Nora Ephron was our Dorothy Parker but so much more, writes screenwriter and friend Stephen Schiff. He salutes her wonderful films, impeccable taste, and versatile strength to the end. Plus, Nancy Hass on how Ephron never stopped, and Joan Juliet Buck on being in awe of Nora.
Nora Ephron was our Dorothy Parker—except Nora did more, and with less strife. Her whip-snapping wit, like Parker’s, came from an insistence on the truth, and on making the digging for that truth fun. Her humor combined the giddy high of recognition with the delight one obtains from hearing a perfect thought perfectly stated. Nora could arm and disarm within a sentence, could wield a barb and its curative salve within a phrase. But unlike Parker, she consumed life’s pleasures avidly without being consumed by them. Nora knew how to sting without being bitter. Even when she was writing about the woes of a cracking marriage or the trials of aging, her humor always floated angst-free.
Nora was both hedgehog and fox. She knew a great deal about a great many things, and she delighted in sharing what she knew. A number of years ago, I was taking a trip to Rome, and she generously availed me of her guide to its enchantments, a small pamphlet she’d composed that included a thumbnail sketch of every terrific restaurant, of every amusing thing to do, of the right place to get a haircut or a manicure, all springily written and completely true. Nora prided herself in knowing how to do things, where to get them, what was good and in what way it was good. Think of the moments in her essays, her novels, and her movies when she addresses the fact of food. No one has ever written about food with more pleasure or more pleasurably—or more infectiously. You wanted to eat the thing she was kvelling about, right then and there, even before the next sentence.
She grew up in Hollywood—well, Beverly Hills—and to Hollywood always returned. She famously did time in Washington as well, not just during her tempestuous marriage to the journalist Carl Bernstein, but also, briefly, as an intern in the Kennedy White House. But wherever she was, Nora was New York. She was born in New York, lived in New York for most of her life, married a great New York character—the writer, screenwriter, and irreplaceable journalistic resource Nick Pileggi—and has long seemed so essential a component of New York life that it is very hard on this, the very hard night of her passing, to imagine our town soldiering on without her.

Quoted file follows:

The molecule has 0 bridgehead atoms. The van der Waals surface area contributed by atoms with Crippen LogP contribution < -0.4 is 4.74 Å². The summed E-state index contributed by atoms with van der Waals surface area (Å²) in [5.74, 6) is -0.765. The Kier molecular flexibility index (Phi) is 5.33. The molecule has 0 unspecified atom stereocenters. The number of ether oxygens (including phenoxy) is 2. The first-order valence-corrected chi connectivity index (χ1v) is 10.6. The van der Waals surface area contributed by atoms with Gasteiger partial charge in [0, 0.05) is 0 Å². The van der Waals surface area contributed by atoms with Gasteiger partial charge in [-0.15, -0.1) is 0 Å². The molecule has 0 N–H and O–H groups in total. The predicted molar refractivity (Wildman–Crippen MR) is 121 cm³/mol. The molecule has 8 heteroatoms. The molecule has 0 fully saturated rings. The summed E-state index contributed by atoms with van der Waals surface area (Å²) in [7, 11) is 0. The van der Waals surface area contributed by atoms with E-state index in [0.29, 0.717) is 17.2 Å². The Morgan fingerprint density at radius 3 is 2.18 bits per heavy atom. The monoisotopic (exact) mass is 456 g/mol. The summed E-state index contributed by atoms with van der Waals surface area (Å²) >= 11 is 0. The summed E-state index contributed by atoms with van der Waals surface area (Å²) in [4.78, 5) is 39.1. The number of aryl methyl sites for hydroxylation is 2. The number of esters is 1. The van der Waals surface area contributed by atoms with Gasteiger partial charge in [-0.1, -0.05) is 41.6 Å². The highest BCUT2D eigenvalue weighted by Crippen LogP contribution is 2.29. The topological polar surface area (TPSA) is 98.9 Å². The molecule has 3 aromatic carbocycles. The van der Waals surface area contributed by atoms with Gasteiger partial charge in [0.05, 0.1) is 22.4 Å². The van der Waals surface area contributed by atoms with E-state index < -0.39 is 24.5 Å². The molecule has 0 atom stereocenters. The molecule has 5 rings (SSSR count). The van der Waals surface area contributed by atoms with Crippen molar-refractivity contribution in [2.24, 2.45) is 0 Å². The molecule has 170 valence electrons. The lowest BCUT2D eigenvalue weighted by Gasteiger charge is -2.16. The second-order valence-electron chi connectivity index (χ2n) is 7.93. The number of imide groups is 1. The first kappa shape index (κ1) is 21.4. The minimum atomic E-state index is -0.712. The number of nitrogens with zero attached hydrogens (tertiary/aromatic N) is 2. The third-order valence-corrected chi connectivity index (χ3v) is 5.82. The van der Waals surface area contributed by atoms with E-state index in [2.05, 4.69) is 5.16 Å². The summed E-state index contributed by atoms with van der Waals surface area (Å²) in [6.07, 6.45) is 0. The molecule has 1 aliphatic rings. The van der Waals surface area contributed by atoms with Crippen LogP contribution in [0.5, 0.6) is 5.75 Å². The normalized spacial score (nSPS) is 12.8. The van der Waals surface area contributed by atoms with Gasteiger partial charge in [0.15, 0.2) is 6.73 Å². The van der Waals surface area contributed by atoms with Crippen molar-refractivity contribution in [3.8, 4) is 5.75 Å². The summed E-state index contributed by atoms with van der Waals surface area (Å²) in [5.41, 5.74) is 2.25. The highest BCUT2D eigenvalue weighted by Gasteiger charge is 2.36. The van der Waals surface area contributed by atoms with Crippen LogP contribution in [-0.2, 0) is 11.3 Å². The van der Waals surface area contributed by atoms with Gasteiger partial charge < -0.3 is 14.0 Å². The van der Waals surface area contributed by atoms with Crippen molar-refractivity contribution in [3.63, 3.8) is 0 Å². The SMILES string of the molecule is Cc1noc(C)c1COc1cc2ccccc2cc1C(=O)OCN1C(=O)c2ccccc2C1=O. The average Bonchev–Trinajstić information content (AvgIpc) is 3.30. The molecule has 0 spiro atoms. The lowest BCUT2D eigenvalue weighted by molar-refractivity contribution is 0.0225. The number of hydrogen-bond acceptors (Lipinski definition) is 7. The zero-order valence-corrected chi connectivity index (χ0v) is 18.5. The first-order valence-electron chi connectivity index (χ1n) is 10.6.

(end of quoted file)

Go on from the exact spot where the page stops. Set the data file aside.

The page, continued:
Her humor was New York humor, layered and tangy with irony; chewy and Jewish and deadpan and literate. She could write movies that jerked a tear in the baldest Hollywood tradition, but they were written in a way that no one who hadn’t walked on our mean streets and taxied in our mean taxis could have conceived. When Nora wrote about women, she deeply understood both their toughness and their girlishness, their need for men and their complete independence from them, and the combination of bliss and rue that went with that gnarly interweave. And yet some of her most poignantly imagined characters were men—think of Sam Baldwin, the character Tom Hanks played in Sleepless in Seattle, or Harry Burns, played by Billy Crystal in When Harry Met Sally. And think of Stanley Tucci’s Paul Child, the husband of Julia, in Nora’s lilting last film, Julie & Julia, a tribute to uxoriousness, and hence to Nick, with whom Nora shared a 20-year marriage that no onlooker could fail to envy.
As Julie & Julia proved, along with her last two collections, I Feel Bad About My Neck and I Remember Nothing, Nora left us while she was still at the height of her game. It was one of the most sustained careers in recent letters, and one of the most varied—journalist, essayist, novelist, screenwriter, director, playwright, nonpareil hostess, and dinner-party companion. There were ups and downs. I remember being on a panel of screenwriters with her at The New Yorker festival, when my screenwriting career was green and hers was not at the happy point where it had been and to which it would return. In response to an audience question, I naively gushed that in screenwriting “even the problems are kind of fun.” I heard then a sigh next to me that had an undertone not unlike a snarl. “I want to say,” said Nora, “that not all of us agree with Stephen.” Robert Towne, sitting next to her, nodded gravely.
Of course she was right. And yet whatever the bumps in a career that will now pass into legend, Nora knew how to survive. She survived the illness that finally felled her for six years after a doctor told her she had only a few weeks to live. And when the going got tough in Hollywood, she made a career as a playwright, returned to the essay form at which she was a past master, and finally came back as a writer-director with Julie & Julia, a sunny, elegant, effortless-seeming movie that was as good as anything she’d ever done, with a sweetness at its core and a regard for life’s deliciousness that may have derived from her awareness of how little she had left. As every chef knows, soufflés are a difficult thing to pull off. Nora Ephron spent a lifetime making them look easy.